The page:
A Story of Yonosuke – Review
Set in the 1980’s, Yonosuke Yokomichi is a college student, with a warm heart, from the port city of Nagasaki. His girlfriend Shoko Yosano is the daughter of a company president.
Based on the novel Yokomichi Yonosuke by author Shuichi Yoshida, A Story of Yonosuke delivers a lighthearted and comical tale regarding social class and one’s somewhat tumultuous journey towards finding independence. Starting out rather innocently about a young man named Yonosuke who hails from the countryside, played well here by the talented Kengo Kora, as he ventures into the big city to attend college, the film makes its way through a plethora of 80’s Japanese pop culture, social barriers, and romantic entanglements along the way. But while A Story of Yonosuke may appear as a simple tale of fitting into your new surroundings, it is in fact quite the opposite.
Inverting much of the stereotypical viewpoints on the “coming-of-age” genre of filmmaking, A Story of Yonosuke plays much into the idea of how individuals around Yonosuke are affected more so by his mere presence rather than their influence on him. This approach presents the film as an outwardly exploration of Yonosuke himself, learning much more about the individuals he interacts with more than him as a character. He is seemingly an illusive individual throughout the film, never truly letting the audience into how he feels about situations or characters, but the film never conveys Yonosuke as a superficial in the slightest, instead having him viewed more so as an element of the film utilized to explore the lives other characters.
And while the harmless scrutiny by his friends and family never seem to actually effect Yonosuke in any way, he does become seemingly a metaphor on the considerable optimism that Japan was experiencing at the time through its economical and worldly gains. Those around him slowly begin to be attracted to his clever behavior and modesty, seeing in Yonosuke a way to view their own lives in a much more positive light. Yonosuke is for the most part clueless as to the social functions that define classism, but he unknowingly but expertly, maneuvers between a variety of social groups with ease as he is simply unaware of any sort of communal barrier. This approach makes for a charming lead character who is presented more as a figurehead than anything else, which is certainly not a negative aspect of the film.
Unfortunately, A Story of Yonosuke does have a rather unfortunate narrative drawback. For one, the latter half of the film brings about a rather significant change in narrative structure that may somewhat confuse some viewers. This change, although crucial to defining Yonosuke as a character, seems to lean a little bit too far on the sentimental side in order to garner sympathy from the audience. This would have worked out if the previous half of the film did not already establish his momentous influence on the other characters in the film. Coinciding with this element is the film’s length, which is roughly over two hours. While based on a novel, this is somewhat understandable, but director Shuichi Okita seemingly wanted to fit all of Maeda’s story into the framework of a film, which ultimately leaves a sense of lingering as it nears its conclusion.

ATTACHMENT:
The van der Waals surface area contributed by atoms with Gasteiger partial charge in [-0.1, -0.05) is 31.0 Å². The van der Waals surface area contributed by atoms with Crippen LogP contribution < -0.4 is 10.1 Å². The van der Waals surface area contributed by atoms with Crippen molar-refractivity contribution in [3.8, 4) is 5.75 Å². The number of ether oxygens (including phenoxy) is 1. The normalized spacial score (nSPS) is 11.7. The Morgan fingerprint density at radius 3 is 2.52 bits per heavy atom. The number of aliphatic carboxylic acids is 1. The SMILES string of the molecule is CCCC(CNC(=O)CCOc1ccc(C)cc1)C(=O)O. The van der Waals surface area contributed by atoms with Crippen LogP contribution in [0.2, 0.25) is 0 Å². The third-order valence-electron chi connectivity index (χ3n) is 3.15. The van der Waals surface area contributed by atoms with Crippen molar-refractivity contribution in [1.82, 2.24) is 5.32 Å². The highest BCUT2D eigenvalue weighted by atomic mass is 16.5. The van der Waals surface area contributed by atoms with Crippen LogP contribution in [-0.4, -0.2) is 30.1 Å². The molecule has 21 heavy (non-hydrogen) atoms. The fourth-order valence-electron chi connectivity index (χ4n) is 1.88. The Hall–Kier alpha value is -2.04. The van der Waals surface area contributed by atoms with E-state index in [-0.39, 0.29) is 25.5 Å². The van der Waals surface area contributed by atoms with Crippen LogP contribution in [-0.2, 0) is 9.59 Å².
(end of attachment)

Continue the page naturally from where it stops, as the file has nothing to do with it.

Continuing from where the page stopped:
Initially starting out as a tale of simply growing up, A Story of Yonosuke blossoms into a tale on how one individual can have a remarkable influence on those around them without that individual even knowing it. While the film is somewhat too long for its own good, it still does a fine job in delivering its story in a comical and poignant fashion. Also working as a testament to the joys of 80’s Japanese society and the impending bubble economy of the 90’s, A Story of Yonosuke is a surprisingly hopeful tale centered around how we affect those around us, not just in the moment, but perhaps for years to come as well.
Author: Miguel Douglas
Tamako graduated from a university in Tokyo, but she now lives with her father back in Kofu. Tamako doesn’t help her father or tries to get a job. She spends her time just eating and sleeping throughout the four seasons of the year.
Thanks to his parents’ job transfer, high school freshman Kazunari Usa finally gets to enjoy living on his own in the Kawai Complex, a boarding house that provides meals for its residents. Ritsu, the senpai he admires, also lives in Kawai Complex, as do a few other “unique” individuals: his masochistic roommate Shirosaki; beautiful, big-breasted Mayumi who has no luck in finding men; and sly, predatory college woman Sayaka. Surrounded by these people, Usa never finds his daily life boring.
Nike, the fourth princess of the Rain Dukedom and one who holds the power to call forth the rain, travels to the Sun Kingdom to marry Sun King Livius for her country, despite her own reluctance. She soon discovers that the King, who conquered the world in only three years after his ascendance to the throne, is still a child! Furthermore, for trivial reasons, he has demanded that Nike call forth the rain…?!
Centered around Sora and Shiro, a brother and sister whose reputations as brilliant NEET hikikomori gamers, have spawned urban legends all over the Internet. These two gamers even consider the real world as just another “crappy game.” One day, they are summoned by a boy named “God” to an alternate world.